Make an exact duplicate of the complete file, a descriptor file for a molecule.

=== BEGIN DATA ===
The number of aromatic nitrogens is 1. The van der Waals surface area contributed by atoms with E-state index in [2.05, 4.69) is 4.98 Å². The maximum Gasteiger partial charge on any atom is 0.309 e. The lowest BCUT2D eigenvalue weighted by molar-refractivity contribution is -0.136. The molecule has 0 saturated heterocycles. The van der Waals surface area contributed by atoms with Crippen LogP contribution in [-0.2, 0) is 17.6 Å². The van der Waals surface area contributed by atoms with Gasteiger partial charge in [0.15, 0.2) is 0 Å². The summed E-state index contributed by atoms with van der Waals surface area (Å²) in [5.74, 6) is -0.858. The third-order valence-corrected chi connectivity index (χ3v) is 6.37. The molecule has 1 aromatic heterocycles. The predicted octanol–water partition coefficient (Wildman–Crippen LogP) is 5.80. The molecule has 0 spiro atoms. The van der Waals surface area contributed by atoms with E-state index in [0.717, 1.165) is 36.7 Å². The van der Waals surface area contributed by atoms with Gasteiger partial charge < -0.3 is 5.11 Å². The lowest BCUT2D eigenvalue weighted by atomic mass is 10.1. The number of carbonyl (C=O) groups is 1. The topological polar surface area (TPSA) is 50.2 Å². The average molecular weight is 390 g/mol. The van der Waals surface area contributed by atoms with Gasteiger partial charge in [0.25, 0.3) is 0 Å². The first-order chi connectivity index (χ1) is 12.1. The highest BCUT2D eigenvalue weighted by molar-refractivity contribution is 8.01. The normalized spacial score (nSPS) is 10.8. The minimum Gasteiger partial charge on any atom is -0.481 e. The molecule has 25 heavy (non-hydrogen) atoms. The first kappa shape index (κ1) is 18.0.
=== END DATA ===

The number of aromatic nitrogens is 1. The van der Waals surface area contributed by atoms with E-state index in [2.05, 4.69) is 4.98 Å². The maximum Gasteiger partial charge on any atom is 0.309 e. The lowest BCUT2D eigenvalue weighted by molar-refractivity contribution is -0.136. The molecule has 0 saturated heterocycles. The van der Waals surface area contributed by atoms with Crippen LogP contribution in [-0.2, 0) is 17.6 Å². The van der Waals surface area contributed by atoms with Gasteiger partial charge in [0.15, 0.2) is 0 Å². The summed E-state index contributed by atoms with van der Waals surface area (Å²) in [5.74, 6) is -0.858. The third-order valence-corrected chi connectivity index (χ3v) is 6.37. The molecule has 1 aromatic heterocycles. The predicted octanol–water partition coefficient (Wildman–Crippen LogP) is 5.80. The molecule has 0 spiro atoms. The van der Waals surface area contributed by atoms with E-state index in [0.717, 1.165) is 36.7 Å². The van der Waals surface area contributed by atoms with Gasteiger partial charge < -0.3 is 5.11 Å². The lowest BCUT2D eigenvalue weighted by atomic mass is 10.1. The number of carbonyl (C=O) groups is 1. The topological polar surface area (TPSA) is 50.2 Å². The average molecular weight is 390 g/mol. The van der Waals surface area contributed by atoms with Gasteiger partial charge in [0.25, 0.3) is 0 Å². The first-order chi connectivity index (χ1) is 12.1. The highest BCUT2D eigenvalue weighted by molar-refractivity contribution is 8.01. The normalized spacial score (nSPS) is 10.8. The minimum Gasteiger partial charge on any atom is -0.481 e. The molecule has 25 heavy (non-hydrogen) atoms. The first kappa shape index (κ1) is 18.0.